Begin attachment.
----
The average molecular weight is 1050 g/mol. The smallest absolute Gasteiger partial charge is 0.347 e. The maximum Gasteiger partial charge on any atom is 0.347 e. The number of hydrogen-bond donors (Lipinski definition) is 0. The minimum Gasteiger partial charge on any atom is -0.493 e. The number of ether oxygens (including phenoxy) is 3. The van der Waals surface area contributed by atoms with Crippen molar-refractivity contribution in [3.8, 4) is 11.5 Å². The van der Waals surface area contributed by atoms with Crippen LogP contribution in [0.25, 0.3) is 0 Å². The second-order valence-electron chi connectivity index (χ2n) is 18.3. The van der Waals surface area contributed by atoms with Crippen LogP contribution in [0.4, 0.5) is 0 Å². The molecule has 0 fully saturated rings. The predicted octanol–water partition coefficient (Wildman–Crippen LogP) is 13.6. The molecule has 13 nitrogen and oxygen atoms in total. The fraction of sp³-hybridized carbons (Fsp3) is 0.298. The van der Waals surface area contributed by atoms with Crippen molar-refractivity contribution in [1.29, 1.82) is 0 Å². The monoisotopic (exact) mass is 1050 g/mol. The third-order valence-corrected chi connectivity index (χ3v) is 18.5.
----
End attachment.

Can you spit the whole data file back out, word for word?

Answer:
The average molecular weight is 1050 g/mol. The smallest absolute Gasteiger partial charge is 0.347 e. The maximum Gasteiger partial charge on any atom is 0.347 e. The number of hydrogen-bond donors (Lipinski definition) is 0. The minimum Gasteiger partial charge on any atom is -0.493 e. The number of ether oxygens (including phenoxy) is 3. The van der Waals surface area contributed by atoms with Crippen molar-refractivity contribution in [3.8, 4) is 11.5 Å². The van der Waals surface area contributed by atoms with Crippen LogP contribution in [0.25, 0.3) is 0 Å². The second-order valence-electron chi connectivity index (χ2n) is 18.3. The van der Waals surface area contributed by atoms with Crippen LogP contribution in [0.4, 0.5) is 0 Å². The molecule has 0 fully saturated rings. The predicted octanol–water partition coefficient (Wildman–Crippen LogP) is 13.6. The molecule has 13 nitrogen and oxygen atoms in total. The fraction of sp³-hybridized carbons (Fsp3) is 0.298. The van der Waals surface area contributed by atoms with Crippen molar-refractivity contribution in [1.29, 1.82) is 0 Å². The monoisotopic (exact) mass is 1050 g/mol. The third-order valence-corrected chi connectivity index (χ3v) is 18.5.